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Recording at Flamborough
Storm Petrel and Moth Night 23rd July 2011

The Observatory ran a successful Storm Petrel ringing night on July 23rd Saturday - 9.15 pm together with East Yorkshire RSPB Local Group and the East Yorkshire Ringing Group together with the Yorkshire Naturalists Lepidoptera Group who ran a mRinged Storm Petrel  at South Landing courtesy of Flamborough Bird Observatory oth trap for the evening, 26 visitors to the night including new members of the Observatory - which was great to see. .



The evening started with an introductory talk from Andrew Lassey on the procedure for ringing Storm Petrels, explaining how mist nets and the lure would be operated, together with talking of some of the history of Petrel ringing at Flamborough. Whilst it fell darker the moth trap was set up on the top of the cliffs along the path of the nature trail. Ian Marshall and Lenora Bruce ran the trap and had a reasonably successful night given the wind conditions with nearly 30 species trapped.



Many of the guests headed away by midnight but an intrepid few stayed another hour and were rDetails of wing and feather pattern - Storm Petrel FBOewarded with a single Storm Petrel into the net at 0045 (though at least another was seen flying around the net). Fortunately the bird was immaculately behaved and following processing with weight confirmed, there was ample time for discussions of its feather condition and really close examination of the identification features





For Further details of more events like these: please contact This e-mail address is being protected from spam bots, you need JavaScript enabled to view it the Observatory Secretary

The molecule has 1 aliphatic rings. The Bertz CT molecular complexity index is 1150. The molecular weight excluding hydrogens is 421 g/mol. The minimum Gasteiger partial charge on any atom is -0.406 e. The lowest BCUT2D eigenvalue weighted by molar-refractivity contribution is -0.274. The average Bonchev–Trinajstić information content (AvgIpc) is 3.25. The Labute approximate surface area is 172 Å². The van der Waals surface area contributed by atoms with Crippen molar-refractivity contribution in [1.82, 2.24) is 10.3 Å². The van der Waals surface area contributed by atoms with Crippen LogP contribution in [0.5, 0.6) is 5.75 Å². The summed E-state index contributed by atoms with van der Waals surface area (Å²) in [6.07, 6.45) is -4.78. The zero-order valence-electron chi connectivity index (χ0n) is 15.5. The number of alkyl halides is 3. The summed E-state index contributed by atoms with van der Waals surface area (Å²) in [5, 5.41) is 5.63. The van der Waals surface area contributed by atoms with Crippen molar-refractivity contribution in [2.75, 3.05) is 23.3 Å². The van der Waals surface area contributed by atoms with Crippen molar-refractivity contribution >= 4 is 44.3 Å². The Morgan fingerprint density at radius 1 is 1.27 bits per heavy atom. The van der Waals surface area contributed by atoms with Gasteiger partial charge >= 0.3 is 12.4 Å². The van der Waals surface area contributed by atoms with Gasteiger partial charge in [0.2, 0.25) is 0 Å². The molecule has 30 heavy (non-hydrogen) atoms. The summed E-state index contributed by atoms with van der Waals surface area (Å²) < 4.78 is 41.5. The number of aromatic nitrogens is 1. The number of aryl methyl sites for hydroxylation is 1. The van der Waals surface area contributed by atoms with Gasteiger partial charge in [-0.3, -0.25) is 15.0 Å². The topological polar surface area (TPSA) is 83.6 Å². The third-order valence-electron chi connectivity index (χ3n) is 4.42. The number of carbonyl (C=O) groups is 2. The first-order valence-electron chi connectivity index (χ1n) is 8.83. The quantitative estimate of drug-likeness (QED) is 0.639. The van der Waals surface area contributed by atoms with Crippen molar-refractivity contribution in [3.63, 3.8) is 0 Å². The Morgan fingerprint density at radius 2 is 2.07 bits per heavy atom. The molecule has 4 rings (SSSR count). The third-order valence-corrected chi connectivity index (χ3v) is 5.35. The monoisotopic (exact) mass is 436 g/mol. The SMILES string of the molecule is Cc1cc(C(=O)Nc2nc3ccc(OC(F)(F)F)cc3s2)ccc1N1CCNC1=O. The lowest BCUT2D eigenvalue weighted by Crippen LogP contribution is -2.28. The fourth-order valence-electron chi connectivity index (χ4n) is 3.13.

Flamborough Bird Observatory

Flamborough Lighthouse


The origins of Flamborough Bird Observatory

Ornithological records from Flamborough Head in the historic East Riding of Yorkshire in England, date back to the 19th Century.


The fascination with the splendid cliffs and their thousands of nesting seabirds is obvious, but the attraction of the head to migrant birds was well known to some of the taxidermists of that time, such as Matthew Bailey. The history of his specimens and associated field observations were summarised in 1872 and 1894, mainly be John Cordeaux. Their intriguing lists inspired much of the endeavour of the earliest Flamborough Ornithological Group members.


In the 20th Century, observations on the Head, except those on the seabird colonies, became fitful. Even in the post-war boom of birdwatching, Flamborough Head was left largely un recorded. Spurn Point and its observatory prospered; Filey Brigg held sway for seabirds, whilst the huge white-cliffed cape slumbered!